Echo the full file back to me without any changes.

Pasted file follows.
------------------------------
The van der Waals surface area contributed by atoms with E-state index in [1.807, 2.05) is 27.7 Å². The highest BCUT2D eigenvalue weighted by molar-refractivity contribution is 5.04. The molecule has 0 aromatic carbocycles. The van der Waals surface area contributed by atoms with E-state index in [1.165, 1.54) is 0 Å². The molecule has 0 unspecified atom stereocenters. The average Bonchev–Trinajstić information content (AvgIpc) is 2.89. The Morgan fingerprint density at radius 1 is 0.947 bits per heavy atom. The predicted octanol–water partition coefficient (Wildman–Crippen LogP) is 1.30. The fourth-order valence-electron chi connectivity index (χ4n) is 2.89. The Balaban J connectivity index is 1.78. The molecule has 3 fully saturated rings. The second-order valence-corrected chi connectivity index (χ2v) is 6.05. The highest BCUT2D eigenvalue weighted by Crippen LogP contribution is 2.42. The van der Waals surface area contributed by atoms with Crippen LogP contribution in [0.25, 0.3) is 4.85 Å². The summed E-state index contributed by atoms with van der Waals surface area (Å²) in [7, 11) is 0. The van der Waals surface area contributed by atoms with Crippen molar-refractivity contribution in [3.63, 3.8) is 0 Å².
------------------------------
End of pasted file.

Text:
The van der Waals surface area contributed by atoms with E-state index in [1.807, 2.05) is 27.7 Å². The highest BCUT2D eigenvalue weighted by molar-refractivity contribution is 5.04. The molecule has 0 aromatic carbocycles. The van der Waals surface area contributed by atoms with E-state index in [1.165, 1.54) is 0 Å². The molecule has 0 unspecified atom stereocenters. The average Bonchev–Trinajstić information content (AvgIpc) is 2.89. The Morgan fingerprint density at radius 1 is 0.947 bits per heavy atom. The predicted octanol–water partition coefficient (Wildman–Crippen LogP) is 1.30. The fourth-order valence-electron chi connectivity index (χ4n) is 2.89. The Balaban J connectivity index is 1.78. The molecule has 3 fully saturated rings. The second-order valence-corrected chi connectivity index (χ2v) is 6.05. The highest BCUT2D eigenvalue weighted by Crippen LogP contribution is 2.42. The van der Waals surface area contributed by atoms with Crippen LogP contribution in [0.25, 0.3) is 4.85 Å². The summed E-state index contributed by atoms with van der Waals surface area (Å²) in [7, 11) is 0. The van der Waals surface area contributed by atoms with Crippen molar-refractivity contribution in [3.63, 3.8) is 0 Å².